Ahh, Clapham Common. I knew I’d reached this Chelsea outpost when just about everyone walking past me was wearing a Gieves and Hawkes suits or a Boden coat. The streetlights twinkled prettily between the autumnal leaves, and all was well with the world. Well, in south-west London anyway.
Zumbura is situated right on the triangle made by joining the Common and Old Town road. The room is great: long and lean but they’ve used the space well, and the bar – a single piece of roughly finished wood – is hugely appealing. The rest of the room offers plain walls and bare bricks, grey banquettes at the front and Tom Dixon-esque lights in brass cages. The food arrives on thick stoneware from the nearby North Road pottery, glazed in attractive colours. It’s all nicely rustic with a London twist.
The cuisine hails from the Purab (Varanasi) region of India, courtesy of chef Raju Rawat (of Benares, the Michelin-starred restaurant). The food is wholesome, earthy and very ‘now’ – there’s a real move away from the tikka masala, mix-different-cuisines-in-one-menu style of Indian restaurants – as evidenced by the success of places like Gymkhana in Mayfair.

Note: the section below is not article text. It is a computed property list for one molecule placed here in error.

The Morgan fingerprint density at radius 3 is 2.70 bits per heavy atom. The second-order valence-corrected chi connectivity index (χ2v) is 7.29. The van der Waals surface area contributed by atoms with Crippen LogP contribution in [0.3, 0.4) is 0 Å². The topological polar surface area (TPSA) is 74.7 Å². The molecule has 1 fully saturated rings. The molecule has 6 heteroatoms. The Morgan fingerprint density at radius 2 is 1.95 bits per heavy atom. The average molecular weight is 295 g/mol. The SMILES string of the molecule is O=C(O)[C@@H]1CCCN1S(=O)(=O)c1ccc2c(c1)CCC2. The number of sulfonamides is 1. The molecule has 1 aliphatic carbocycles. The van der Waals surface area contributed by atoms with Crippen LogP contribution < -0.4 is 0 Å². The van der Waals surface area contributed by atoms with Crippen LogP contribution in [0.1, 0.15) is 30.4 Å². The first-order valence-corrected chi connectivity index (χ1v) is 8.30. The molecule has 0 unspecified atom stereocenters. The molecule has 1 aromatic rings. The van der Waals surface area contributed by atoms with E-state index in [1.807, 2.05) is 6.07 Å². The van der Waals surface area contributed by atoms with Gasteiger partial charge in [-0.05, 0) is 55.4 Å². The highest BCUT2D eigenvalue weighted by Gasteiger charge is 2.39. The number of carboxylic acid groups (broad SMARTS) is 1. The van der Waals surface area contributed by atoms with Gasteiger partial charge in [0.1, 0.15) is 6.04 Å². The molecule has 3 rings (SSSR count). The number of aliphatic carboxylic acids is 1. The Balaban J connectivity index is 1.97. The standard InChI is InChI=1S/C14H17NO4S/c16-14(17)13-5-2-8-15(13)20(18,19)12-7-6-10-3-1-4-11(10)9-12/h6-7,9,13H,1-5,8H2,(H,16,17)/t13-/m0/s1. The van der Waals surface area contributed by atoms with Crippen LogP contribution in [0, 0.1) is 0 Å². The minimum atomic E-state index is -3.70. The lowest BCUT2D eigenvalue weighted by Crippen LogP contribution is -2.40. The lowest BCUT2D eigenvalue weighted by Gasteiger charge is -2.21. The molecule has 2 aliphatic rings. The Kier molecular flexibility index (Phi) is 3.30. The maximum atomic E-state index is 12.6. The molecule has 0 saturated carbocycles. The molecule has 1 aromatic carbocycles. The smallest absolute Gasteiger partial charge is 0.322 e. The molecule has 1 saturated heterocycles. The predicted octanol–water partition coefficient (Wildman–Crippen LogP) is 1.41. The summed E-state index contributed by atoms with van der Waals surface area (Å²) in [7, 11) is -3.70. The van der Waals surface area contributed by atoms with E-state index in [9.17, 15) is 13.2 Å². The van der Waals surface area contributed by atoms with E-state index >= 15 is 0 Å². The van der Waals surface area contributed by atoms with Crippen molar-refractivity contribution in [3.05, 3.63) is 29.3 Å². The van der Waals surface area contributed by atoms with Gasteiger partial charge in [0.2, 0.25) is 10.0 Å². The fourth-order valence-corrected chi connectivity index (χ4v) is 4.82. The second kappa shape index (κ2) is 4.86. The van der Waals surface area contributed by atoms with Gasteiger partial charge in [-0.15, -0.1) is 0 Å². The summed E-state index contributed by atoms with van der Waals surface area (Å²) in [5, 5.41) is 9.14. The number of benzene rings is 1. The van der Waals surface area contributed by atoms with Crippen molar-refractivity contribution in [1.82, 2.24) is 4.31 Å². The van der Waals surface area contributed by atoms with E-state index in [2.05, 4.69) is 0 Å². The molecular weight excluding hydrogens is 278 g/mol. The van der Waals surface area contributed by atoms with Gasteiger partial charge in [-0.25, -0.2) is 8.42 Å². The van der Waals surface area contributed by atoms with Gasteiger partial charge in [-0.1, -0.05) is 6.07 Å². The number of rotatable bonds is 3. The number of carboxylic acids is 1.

The menu is based upon simple, straightforward dishes: we started with delicious chapli kebabs (essentially burgers spiced with garlic, ginger and more) and patties (spiced mince pastries in puff pastry). We moved onto machli ka salan – pollock with mustard seed and fenugreek – which was fabulous, offering complexity, depth and richness. I could have eaten it twice. Bhindi (braised chopped okra) was delightful too, as was the paratha – rich and flaky with just the right melt-in-the-mouth texture.
The only disappointment for me was the kullia, which is being trailed as one of their signature dishes. This lamb and turnip stew said has promised meat which was slow cooked on the bone for a meaty smoky flavour, and while the meat was exquisitely tender and the dish had a wholesome friendliness, it lacked intensity of flavour and it just wasn’t… sexy. While I welcome a move away from the technicolour masalas and towards authentic home-cooking, I’m not sure lamb and turnips is going to entice the Claphamites.
My other grumble is that it’s another tapas-style menu. Ugh, I’m so bored with sharing dishes. I know it’s absolutely not Zumbura’s fault: this food is from a culture where many dishes are offered and dipping in here and there is the point. For Zumbura it’s totally authentic. It’s just a pity sharing plates have been done so often and so badly by lesser restaurants, and have been used as an excuse for too high a price mark-up.
But one menu item and personal sour grapes aside, I left happy. The stand-out dishes were simply excellent, the room is convivial, and the location just right. I think it’ll grow into itself, and I think it’s well worth your time. The ultimate test is, would I go again? Yes, I absolutely would.
36a Old Town
Tel: 020 7720 7902